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Last updated on April 18, 2014 at 17:24 EDT

Border ‘vigilantes,’ protesters face off in Calif.

July 16, 2005

By Marty Graham

CAMPO, Calif. (Reuters) – A sleepy desert town near San
Diego became the front line in the debate over U.S. immigration
policy on Saturday, as volunteers set out to spot illegal
immigrants from Mexico and protesters tried to discourage the
citizen patrols they see as vigilantes.

Throughout the day, people arrived to sign up for border
watch, including Jeffrey Mundt of nearby Oceanside, who brought
radios to be used by volunteers. Cell phones proved useless in
the isolated, rugged terrain.

“I’m all for legal immigration and people coming through
the ports of entry like our forefathers did,” Mundt said. “I
want to help my country secure our borders and keep terrorists
and criminals out.”

Jim Chase, leader of the Border Patrol Auxiliary that is
leading the border watch, estimated that 100 people came to
Campo to support his efforts.

Chase took part in the widely publicized Minuteman Project
efforts along the Arizona border in April, but split from that
and other border watch groups over tactics.

Chase, who has said he intends to support the rule of law
at the border, has also sent e-mails to volunteers encouraging
them to bring firearms and baseball bats.

Meanwhile, at least 100 protesters, some from as far away
as Arizona, staged a demonstration behind the Campo Veterans of
Foreign Wars Post, which lent one of its halls to Chase’s
group.

After a loud but peaceful late-morning confrontation,
protesters set up camp at the border, while border watchers
dispersed, vowing to return at night.

Scores of Minuteman Project volunteers, who take their name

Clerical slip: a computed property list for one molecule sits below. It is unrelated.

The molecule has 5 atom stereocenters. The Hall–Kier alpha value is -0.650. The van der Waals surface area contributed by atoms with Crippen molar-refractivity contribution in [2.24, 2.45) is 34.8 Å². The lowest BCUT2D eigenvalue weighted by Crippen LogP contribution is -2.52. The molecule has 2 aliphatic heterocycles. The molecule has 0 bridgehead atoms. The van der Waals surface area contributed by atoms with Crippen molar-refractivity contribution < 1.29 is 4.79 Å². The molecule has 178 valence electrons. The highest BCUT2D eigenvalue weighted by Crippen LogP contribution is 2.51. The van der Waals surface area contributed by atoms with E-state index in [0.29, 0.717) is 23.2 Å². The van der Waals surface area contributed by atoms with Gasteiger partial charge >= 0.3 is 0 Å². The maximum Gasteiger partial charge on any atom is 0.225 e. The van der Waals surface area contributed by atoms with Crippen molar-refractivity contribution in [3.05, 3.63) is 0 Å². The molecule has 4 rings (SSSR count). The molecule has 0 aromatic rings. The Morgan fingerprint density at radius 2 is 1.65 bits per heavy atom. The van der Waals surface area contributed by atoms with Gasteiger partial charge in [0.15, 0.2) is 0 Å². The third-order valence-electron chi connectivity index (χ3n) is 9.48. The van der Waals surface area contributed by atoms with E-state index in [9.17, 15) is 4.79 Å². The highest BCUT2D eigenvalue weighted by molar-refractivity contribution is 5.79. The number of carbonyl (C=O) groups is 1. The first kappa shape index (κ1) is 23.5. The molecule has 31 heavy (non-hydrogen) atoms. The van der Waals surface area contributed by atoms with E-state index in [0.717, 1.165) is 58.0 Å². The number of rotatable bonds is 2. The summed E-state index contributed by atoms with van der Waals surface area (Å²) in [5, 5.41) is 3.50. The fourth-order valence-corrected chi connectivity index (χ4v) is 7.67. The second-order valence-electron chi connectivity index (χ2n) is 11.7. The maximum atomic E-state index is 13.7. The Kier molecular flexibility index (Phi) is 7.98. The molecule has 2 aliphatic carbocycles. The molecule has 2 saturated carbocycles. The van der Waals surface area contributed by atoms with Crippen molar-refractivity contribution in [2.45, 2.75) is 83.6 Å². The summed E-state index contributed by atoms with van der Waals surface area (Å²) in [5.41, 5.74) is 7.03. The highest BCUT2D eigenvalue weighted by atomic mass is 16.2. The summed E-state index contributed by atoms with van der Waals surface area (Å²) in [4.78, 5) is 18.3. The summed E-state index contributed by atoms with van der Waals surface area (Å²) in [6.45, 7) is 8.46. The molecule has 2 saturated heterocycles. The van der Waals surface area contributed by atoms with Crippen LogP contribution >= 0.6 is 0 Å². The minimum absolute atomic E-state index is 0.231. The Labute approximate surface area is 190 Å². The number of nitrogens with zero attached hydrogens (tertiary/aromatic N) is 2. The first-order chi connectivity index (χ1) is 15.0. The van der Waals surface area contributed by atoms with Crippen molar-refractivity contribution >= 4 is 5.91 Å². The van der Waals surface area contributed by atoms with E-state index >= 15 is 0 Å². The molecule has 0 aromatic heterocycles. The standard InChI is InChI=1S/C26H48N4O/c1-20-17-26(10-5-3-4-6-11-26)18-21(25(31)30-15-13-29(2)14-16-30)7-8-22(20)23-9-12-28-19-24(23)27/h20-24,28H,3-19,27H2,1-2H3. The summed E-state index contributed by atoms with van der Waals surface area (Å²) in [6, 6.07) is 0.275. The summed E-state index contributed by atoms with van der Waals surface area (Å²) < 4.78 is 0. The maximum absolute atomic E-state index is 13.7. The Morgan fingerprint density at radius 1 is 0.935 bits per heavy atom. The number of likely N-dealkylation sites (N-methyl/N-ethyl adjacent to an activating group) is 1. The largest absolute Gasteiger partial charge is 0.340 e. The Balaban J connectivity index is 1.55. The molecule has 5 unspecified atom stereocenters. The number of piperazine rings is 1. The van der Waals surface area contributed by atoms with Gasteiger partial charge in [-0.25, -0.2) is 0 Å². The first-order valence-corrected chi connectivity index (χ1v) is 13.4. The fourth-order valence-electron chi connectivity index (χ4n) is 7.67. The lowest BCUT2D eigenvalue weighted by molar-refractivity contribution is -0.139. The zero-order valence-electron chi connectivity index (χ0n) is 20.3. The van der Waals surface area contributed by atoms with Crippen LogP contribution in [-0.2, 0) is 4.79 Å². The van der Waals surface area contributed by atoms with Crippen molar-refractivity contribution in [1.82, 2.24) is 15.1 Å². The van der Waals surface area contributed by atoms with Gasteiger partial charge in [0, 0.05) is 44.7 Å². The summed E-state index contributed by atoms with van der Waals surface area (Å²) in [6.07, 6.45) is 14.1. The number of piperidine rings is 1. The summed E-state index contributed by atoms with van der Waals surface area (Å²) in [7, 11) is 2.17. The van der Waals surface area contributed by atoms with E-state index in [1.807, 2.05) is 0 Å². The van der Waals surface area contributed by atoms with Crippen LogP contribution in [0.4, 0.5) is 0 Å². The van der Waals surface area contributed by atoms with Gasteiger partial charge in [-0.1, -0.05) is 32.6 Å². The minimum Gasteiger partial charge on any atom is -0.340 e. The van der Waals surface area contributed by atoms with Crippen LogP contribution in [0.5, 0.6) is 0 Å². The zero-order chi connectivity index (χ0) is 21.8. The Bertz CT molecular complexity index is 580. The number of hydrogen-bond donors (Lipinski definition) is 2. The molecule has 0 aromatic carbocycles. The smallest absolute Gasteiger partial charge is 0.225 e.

from a militia in the American Revolution, turned up in April
in the Arizona desert, some armed.

President Bush called these volunteers “vigilantes” and
many in Mexico denounced them as “migrant hunters.” But the
groups are allowed to legally watch for immigrants as long as
they break no laws.

CONGRESS TO CONSIDER POLICY

The new patrols come as the U.S. Congress considers
immigration policy and how to treat the estimated 11 million
illegal immigrants already in the United States.

Local residents, many of whom routinely deal with illegal
border crossers — as well as Border Patrol chases, said they
did not like either group of visitors.

“I don’t want the illegals on my property. I don’t want the
Minutemen on my property. I don’t want the Border Patrol on my
property,” said John Murphy, a Vietnam war veteran who owns 85
acres within five miles of the border.

Meanwhile, down a dirt road at the hilly, rugged border
fence, protesters barbecued food, chanted and prayed, and
stayed out of the sun. When they spotted border watchers, the
protesters massed around them, telling them to go home.

“There’s no place for you in California,” said Bruce
Cooley, of Los Angeles. “You are contributing to the deaths of
people who are trying to cross to feed their families” back
home.

One border watcher, who refused to give his name as he
climbed into his Jeep, outfitted with a dirt bike, said he
would be back. “It’s intimidating to have all those people yell
at you,” the San Diego resident said. “But we’ll come back
tonight and just sneak up on them.”

Dozens of San Diego County Sheriff’s deputies gave up days
off to police the border watchers and protesters. The
California Highway Patrol also sent extra officers.

Richard Barlow, a Campo resident whose son is the local
Border Patrol commander, said that between 15 and 30 illegal
crossers go by his 100-acre property each day.

“The Border Patrol definitely needs some help,” he said. “I
guess it’s going to take the Minutemen to make that happen.”